When in the throes of a difficult divorce, it is hard to imagine that life may get better. One is focusing on losses and not anticipating that there are some gains as well. The adage “every cloud has a silver lining” does ring true. Post-divorce, many of us discovered that there were more silver linings than storm clouds, and there are perks of being divorced. One woman I interviewed, said that she is now “the CEO” of her house. She repainted, rearranged, and planted an extensive garden. Whatever she feels like doing (within her budget), she does it. When married, this woman had to run ideas by her autocratic spouse. Another person adopted a cat as soon as the divorce was finalized. Their former spouse had loathed felines. Men have echoed similar sentiments. They got back into sports, which was fun and resulted in a physically fit body.
Post-divorce instead of focusing on loss, think of life as a change with new opportunities to reinvent yourself. A divorced friend said that she is “captain of her own ship.” For the first time, she feels that she is totally in charge of her life. Steer your course on unchartered waters – possibly by changing careers. Some of us have become writers and painters in our newly solo lives. Instead of dwelling on the negatives, re-frame your thoughts to something more positive. I did not realize how drained I was during my marriage trying to please a hostile mother-in-law. The energy I exerted on her is put to better use post-divorce. My social life has expanded and I have time to volunteer. Think about relationships that consumed your time when married. Some of these individuals may be dropped and replaced with positive ones who are supportive. Being in a troubled marriage can divert attention away from the children. As one of the perks of being divorced, I was able to get to know my sons on a deeper level in my more relaxed state. When trying to hold things together in my unhappy marriage, I only asked the boys superficial questions. Becoming closer to my sons before the empty nest occurred was the most important perk of my divorce. Travel can be more spontaneous after a divorce when not having to match your time off from work with someone else. A few days ago, I met a divorced pal at a coffee shop. We talked about how one river cruise company was running a 2 for the price of 1 special with free airfare. Neither of us have been to Ukraine, and within a half hour we were all set to go on a river cruise around the Black Sea. This was a repeat from two years prior while sitting at that coffee shop, when we booked a river cruise through Germany. I do not have to check in with anyone else when making on the spot travel arrangements and grabbing bargain rates.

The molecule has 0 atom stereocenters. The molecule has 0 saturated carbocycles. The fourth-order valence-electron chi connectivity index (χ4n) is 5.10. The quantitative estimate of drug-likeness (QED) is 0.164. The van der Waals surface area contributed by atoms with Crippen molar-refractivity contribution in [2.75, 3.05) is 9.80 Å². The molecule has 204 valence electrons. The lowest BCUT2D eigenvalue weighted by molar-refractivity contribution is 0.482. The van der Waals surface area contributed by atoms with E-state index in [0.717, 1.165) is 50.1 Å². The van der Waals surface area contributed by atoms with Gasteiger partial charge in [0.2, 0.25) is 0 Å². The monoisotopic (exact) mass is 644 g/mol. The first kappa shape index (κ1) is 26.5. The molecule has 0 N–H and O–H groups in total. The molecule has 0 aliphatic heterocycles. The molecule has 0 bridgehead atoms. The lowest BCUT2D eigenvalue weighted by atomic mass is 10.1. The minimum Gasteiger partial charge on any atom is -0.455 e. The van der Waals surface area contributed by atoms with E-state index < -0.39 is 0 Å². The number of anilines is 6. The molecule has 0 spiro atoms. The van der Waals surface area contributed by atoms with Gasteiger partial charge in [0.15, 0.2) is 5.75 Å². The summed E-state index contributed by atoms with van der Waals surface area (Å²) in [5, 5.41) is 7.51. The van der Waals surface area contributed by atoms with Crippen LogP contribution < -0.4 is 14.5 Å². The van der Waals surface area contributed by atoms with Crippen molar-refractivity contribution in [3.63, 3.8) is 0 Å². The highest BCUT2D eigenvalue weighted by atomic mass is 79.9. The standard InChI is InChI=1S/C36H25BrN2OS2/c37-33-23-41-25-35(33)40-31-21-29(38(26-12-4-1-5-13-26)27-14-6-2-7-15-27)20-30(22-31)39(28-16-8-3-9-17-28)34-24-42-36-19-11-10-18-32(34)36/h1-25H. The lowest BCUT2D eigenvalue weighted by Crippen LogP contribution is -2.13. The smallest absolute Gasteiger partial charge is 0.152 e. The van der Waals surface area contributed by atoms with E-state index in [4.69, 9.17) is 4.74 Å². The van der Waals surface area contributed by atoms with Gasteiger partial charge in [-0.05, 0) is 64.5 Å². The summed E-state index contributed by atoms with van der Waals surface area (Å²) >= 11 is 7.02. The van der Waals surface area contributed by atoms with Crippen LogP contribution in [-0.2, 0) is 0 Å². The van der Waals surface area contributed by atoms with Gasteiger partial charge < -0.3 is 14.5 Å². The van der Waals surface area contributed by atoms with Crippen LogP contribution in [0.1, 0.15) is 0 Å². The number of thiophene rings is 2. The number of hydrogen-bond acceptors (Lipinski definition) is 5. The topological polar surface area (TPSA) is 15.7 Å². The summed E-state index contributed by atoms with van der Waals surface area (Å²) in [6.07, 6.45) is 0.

Yes, not having a double income is unsettling at times. My sons and I have attained wisdom after divorce and discovered that we do not need a lot of stuff or the latest technology. We prefer to buy minimally and savor experiences over material goods. Our priorities shifted. I have listened to so many stories from others about how divorce forced them to look into themselves and produce rewarding changes. Consider how your divorce can be a catalyst for making adjustments in your life and experience the perks of being divorced. If you are struggling, consider putting in writing what you are grateful for post-divorce. Jot down how life is better, no matter if it is trivial. Being able to avoid cooking meals by picking up healthy take away has made it on some divorced people’s lists. Writing in a journal is therapeutic. One can look back and see how they have healed or made progress. If you see only negatives, that is what you will find. If you choose to look upon the bright side of life, that is what you will discover post-divorce.